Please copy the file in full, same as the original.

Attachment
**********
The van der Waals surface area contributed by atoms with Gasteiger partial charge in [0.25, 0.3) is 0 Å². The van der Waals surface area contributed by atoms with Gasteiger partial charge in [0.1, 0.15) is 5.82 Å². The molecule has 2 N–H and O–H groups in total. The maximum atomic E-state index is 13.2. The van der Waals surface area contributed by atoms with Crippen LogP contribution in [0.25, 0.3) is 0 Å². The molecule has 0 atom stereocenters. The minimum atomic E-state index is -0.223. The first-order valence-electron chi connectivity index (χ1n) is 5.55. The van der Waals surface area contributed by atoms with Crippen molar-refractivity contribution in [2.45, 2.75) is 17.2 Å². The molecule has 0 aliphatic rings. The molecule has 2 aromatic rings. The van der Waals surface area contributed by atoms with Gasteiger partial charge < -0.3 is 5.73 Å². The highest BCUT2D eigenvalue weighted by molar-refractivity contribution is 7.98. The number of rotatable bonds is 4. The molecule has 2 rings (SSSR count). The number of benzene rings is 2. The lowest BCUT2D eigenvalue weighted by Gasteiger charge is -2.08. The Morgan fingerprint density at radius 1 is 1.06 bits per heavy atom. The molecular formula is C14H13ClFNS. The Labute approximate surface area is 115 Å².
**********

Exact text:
The van der Waals surface area contributed by atoms with Gasteiger partial charge in [0.25, 0.3) is 0 Å². The van der Waals surface area contributed by atoms with Gasteiger partial charge in [0.1, 0.15) is 5.82 Å². The molecule has 2 N–H and O–H groups in total. The maximum atomic E-state index is 13.2. The van der Waals surface area contributed by atoms with Crippen LogP contribution in [0.25, 0.3) is 0 Å². The molecule has 0 atom stereocenters. The minimum atomic E-state index is -0.223. The first-order valence-electron chi connectivity index (χ1n) is 5.55. The van der Waals surface area contributed by atoms with Crippen molar-refractivity contribution in [2.45, 2.75) is 17.2 Å². The molecule has 0 aliphatic rings. The molecule has 2 aromatic rings. The van der Waals surface area contributed by atoms with Gasteiger partial charge < -0.3 is 5.73 Å². The highest BCUT2D eigenvalue weighted by molar-refractivity contribution is 7.98. The number of rotatable bonds is 4. The molecule has 2 rings (SSSR count). The number of benzene rings is 2. The lowest BCUT2D eigenvalue weighted by Gasteiger charge is -2.08. The Morgan fingerprint density at radius 1 is 1.06 bits per heavy atom. The molecular formula is C14H13ClFNS. The Labute approximate surface area is 115 Å².